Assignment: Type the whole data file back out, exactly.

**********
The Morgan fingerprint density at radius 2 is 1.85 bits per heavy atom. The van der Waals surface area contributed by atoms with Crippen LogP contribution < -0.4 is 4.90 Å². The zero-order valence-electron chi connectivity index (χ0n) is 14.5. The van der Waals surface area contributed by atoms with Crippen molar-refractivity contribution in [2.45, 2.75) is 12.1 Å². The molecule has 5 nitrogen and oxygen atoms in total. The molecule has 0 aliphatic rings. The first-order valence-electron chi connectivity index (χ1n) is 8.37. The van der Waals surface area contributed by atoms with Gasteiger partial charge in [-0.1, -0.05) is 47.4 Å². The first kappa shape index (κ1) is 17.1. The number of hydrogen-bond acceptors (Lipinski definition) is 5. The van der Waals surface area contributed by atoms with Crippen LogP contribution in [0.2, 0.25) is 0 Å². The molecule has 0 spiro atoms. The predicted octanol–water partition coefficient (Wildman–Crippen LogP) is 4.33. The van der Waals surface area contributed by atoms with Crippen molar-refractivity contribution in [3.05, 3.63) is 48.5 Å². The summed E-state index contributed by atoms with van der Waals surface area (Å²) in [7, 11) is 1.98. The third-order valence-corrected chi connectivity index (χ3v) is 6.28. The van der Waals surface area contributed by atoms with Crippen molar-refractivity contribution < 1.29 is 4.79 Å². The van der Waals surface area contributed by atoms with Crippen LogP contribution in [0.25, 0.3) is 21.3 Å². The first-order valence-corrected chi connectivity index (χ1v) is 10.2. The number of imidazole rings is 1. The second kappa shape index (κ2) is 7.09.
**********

The Morgan fingerprint density at radius 2 is 1.85 bits per heavy atom. The van der Waals surface area contributed by atoms with Crippen LogP contribution < -0.4 is 4.90 Å². The zero-order valence-electron chi connectivity index (χ0n) is 14.5. The van der Waals surface area contributed by atoms with Crippen molar-refractivity contribution in [2.45, 2.75) is 12.1 Å². The molecule has 5 nitrogen and oxygen atoms in total. The molecule has 0 aliphatic rings. The first-order valence-electron chi connectivity index (χ1n) is 8.37. The van der Waals surface area contributed by atoms with Gasteiger partial charge in [-0.1, -0.05) is 47.4 Å². The first kappa shape index (κ1) is 17.1. The number of hydrogen-bond acceptors (Lipinski definition) is 5. The van der Waals surface area contributed by atoms with Crippen LogP contribution in [0.2, 0.25) is 0 Å². The molecule has 0 spiro atoms. The predicted octanol–water partition coefficient (Wildman–Crippen LogP) is 4.33. The van der Waals surface area contributed by atoms with Crippen molar-refractivity contribution in [3.05, 3.63) is 48.5 Å². The summed E-state index contributed by atoms with van der Waals surface area (Å²) in [7, 11) is 1.98. The third-order valence-corrected chi connectivity index (χ3v) is 6.28. The van der Waals surface area contributed by atoms with Crippen molar-refractivity contribution < 1.29 is 4.79 Å². The van der Waals surface area contributed by atoms with Crippen LogP contribution in [0.25, 0.3) is 21.3 Å². The first-order valence-corrected chi connectivity index (χ1v) is 10.2. The number of imidazole rings is 1. The second kappa shape index (κ2) is 7.09.